Both Alberti and Palladio studied and imitated the classical Roman architect Marcus Vitruvius Pollio (fl. first century b.c.e.), whose De architectura (after 27 b.c.e.; On Architecture, 1914) proved an important model to generations of Renaissance and Neoclassical architects and patrons. They also studied classical structures, or their ruins, and portrayed them—and their own ideas—in their treatises, Alberti’s De re aedificatoria (1485; Ten Books on Architecture, 1955) and Palladio’s I quattro libri dell’architettura (1570; The Four Books of Architecture, 1738), a copy of which Jones purchased in Venice for two ducats.

Inigo Jones.

(Library of Congress)

A visit to France in 1609 allowed Jones to study Roman architectural remains at places like Nîmes, and in 1613 and 1614 he accompanied Thomas Howard, earl of Arundel, on a tour of Italian cities, an early version of the continental Grand Tour. On this trip, he befriended the Italian architect Vincenzo Scamozzi, Scamozzi, Vincenzo a student of Palladio. Given its role in embedding the classical ideal in Jones and providing him with experience and models from which to build, the historian of the Grand Tour, Edward Chaney, wrote that Jones’s was arguably the most important one ever taken.

Once he returned from the Continent full of ideas, Jones needed a patron and a project, and he found both in London. England’s King James I James I (king of England);arts and and his court resided in Whitehall Palace in Westminster, outside London proper. Early in his reign, it had become customary to sponsor one or more extravagant court entertainments known as masques Masques each year. These included music, dancing, and panegyric speeches written by the likes of Ben Jonson and George Chapman, as well as elaborate sets and costumes. Jones began designing the sets and costumes of the Jacobean court masques in 1604.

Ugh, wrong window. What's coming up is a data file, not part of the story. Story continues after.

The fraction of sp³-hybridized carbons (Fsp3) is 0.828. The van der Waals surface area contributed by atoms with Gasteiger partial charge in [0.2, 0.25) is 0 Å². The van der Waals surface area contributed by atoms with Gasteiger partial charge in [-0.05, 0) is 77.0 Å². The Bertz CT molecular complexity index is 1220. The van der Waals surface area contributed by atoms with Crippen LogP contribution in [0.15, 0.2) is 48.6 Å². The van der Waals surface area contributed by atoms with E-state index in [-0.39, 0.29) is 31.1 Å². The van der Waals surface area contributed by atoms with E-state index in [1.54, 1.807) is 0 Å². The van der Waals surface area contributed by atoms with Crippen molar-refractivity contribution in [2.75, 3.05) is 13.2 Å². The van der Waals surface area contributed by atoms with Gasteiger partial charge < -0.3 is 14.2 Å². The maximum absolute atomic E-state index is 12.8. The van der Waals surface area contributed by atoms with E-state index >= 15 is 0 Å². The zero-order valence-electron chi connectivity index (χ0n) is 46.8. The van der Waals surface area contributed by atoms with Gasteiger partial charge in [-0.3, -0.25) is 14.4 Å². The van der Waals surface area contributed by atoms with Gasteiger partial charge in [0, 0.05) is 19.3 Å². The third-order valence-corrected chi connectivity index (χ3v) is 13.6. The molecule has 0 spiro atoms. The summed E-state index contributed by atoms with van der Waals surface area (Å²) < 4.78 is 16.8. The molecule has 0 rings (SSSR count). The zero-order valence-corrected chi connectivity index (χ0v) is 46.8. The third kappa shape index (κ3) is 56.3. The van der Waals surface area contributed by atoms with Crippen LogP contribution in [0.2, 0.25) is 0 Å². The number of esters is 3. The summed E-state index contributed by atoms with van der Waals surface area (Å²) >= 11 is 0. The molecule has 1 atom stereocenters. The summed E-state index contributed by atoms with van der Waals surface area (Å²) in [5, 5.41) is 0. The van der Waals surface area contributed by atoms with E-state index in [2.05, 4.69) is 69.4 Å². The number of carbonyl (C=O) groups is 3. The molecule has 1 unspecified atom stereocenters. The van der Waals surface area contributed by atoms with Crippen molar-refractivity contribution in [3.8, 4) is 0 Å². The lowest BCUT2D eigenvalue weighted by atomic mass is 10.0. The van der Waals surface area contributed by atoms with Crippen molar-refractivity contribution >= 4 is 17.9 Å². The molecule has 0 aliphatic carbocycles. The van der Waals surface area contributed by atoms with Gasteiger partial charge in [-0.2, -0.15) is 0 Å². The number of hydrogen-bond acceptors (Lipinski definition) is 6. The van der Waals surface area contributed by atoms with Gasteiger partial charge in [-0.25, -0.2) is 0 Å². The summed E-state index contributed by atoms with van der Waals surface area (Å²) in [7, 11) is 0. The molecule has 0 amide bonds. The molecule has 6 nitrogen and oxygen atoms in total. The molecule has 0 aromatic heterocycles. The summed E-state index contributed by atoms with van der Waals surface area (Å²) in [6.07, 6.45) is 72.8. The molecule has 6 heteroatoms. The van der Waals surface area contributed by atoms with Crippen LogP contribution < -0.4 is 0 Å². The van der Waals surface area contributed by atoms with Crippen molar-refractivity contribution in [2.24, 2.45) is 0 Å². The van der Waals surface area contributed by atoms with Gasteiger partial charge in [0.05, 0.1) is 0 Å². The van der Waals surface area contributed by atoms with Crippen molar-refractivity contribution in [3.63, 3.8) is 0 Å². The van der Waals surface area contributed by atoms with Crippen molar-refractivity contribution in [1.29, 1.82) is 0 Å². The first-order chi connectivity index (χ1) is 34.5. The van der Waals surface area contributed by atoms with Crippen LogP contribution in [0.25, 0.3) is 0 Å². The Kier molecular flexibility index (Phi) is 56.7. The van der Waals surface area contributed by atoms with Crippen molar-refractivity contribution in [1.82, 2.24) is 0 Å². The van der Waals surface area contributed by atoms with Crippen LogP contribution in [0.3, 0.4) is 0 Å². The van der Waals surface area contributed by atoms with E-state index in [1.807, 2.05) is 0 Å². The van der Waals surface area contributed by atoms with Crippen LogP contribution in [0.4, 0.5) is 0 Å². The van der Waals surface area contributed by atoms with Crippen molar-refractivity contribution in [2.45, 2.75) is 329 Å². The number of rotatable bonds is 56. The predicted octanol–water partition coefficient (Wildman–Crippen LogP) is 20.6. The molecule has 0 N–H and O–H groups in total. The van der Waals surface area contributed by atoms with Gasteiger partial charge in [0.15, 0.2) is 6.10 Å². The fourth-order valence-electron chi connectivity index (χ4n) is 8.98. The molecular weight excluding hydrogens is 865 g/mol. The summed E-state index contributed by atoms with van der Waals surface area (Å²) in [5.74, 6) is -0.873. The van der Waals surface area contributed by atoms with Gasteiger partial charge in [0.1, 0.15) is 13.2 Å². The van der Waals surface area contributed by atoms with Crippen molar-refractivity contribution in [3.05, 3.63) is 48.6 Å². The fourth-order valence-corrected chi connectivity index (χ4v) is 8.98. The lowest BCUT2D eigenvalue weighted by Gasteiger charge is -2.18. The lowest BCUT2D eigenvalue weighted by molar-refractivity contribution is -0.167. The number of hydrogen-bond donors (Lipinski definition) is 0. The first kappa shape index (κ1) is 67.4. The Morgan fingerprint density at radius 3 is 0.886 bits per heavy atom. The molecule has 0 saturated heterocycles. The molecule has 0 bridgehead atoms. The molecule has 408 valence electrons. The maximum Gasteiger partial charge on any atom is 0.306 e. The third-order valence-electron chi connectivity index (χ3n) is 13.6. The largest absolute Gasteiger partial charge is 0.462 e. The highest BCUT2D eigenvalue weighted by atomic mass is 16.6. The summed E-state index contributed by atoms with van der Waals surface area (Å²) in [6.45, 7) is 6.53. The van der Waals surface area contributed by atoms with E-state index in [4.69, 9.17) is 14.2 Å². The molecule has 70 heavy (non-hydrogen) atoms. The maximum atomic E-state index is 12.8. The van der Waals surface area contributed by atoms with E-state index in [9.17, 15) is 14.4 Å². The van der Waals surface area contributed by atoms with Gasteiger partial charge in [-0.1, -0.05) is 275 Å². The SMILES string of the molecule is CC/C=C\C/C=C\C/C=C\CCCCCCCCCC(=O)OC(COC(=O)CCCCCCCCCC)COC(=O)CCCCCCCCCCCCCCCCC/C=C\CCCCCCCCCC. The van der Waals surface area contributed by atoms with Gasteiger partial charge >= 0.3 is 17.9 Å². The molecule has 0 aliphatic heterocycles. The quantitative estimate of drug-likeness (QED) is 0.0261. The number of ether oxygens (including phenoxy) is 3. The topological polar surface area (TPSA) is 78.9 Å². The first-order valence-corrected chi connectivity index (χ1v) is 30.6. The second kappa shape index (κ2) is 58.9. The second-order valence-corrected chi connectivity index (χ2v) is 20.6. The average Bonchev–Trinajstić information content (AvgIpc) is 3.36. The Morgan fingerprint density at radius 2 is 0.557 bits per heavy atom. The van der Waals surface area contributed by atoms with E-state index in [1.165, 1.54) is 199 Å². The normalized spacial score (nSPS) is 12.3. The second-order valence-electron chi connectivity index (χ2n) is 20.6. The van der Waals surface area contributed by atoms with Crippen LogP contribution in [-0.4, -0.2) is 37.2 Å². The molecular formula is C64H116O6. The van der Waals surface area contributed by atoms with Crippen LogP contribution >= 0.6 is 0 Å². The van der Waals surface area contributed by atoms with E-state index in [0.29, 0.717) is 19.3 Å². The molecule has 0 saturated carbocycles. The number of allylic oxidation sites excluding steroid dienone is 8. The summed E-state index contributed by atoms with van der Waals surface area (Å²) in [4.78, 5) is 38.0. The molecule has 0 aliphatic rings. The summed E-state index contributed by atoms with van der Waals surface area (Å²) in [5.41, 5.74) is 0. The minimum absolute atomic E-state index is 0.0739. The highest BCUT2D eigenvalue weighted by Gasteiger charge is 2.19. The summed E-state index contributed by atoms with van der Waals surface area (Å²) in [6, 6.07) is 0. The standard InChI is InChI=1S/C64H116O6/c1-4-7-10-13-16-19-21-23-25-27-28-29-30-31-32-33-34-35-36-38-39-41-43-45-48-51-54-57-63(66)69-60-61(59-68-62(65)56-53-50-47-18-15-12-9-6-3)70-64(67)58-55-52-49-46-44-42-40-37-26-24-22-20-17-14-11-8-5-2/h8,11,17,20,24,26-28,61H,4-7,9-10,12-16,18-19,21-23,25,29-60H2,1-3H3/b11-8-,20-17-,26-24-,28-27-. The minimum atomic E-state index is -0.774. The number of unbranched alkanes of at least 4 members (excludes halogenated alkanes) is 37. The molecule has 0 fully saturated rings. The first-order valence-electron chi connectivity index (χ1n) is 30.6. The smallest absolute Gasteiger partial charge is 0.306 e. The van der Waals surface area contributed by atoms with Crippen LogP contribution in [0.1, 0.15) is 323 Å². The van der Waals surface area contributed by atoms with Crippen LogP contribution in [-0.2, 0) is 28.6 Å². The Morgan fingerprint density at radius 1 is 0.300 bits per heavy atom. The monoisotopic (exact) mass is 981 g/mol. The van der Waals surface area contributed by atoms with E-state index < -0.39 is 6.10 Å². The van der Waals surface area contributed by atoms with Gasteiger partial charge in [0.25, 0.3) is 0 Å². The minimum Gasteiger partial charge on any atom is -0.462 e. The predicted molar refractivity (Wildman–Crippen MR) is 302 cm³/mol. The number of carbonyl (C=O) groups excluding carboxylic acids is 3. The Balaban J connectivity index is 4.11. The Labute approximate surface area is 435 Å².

The masques were performed in the palace’s banqueting hall, a large ceremonial chamber first built during Queen Elizabeth I’s reign. This decrepit timber structure was demolished, and a new, grander one in brick and timber was completed in 1609, perhaps according to a plan by Jones. The hall’s interior was open in the center with galleries on three sides. Following classical principles, Doric columns held up the galleries, while the higher Ionic order was employed in the interior. The banqueting hall burned to the ground on January 12, 1619.

As a result of the fire, Jones got his chance to design and construct a fully Palladian building. The king required a new banqueting house, and Jones had been appointed surveyor of the King’s Works in late 1615, a position that placed him in charge of all royal construction. James I had no particular taste in architecture, though he may have been impressed by Jones’s Palladian designs for the Queen’s Palace at Greenwich and the new Star Chamber, neither of which was completed. The sale of two English port towns in Flanders provided the roughly £2,000 needed for construction, so Jones had virtually a free hand. The first function held in the new Banqueting House was a reception for the Knights of the Garter on April 21, 1621.

Palladio’s mature version of classical architecture was based upon clear order, mathematical proportion, functionality, and clean lines, and Jones incorporated all of these elements into his new hall. He designed it as a Roman basilica with the proportions of a double cube, 55 by 110 feet (17 by 34 meters). Like its predecessor, it had a cantilevered gallery around three sides, leaving one end open for the king’s throne. The Ionic order was used on the ground floor, while the higher Corinthian appeared above. He left the ceiling flat with compartments into which Peter Paul Rubens’s Rubens, Peter Paul famous ceiling would be inserted between 1634 and 1638.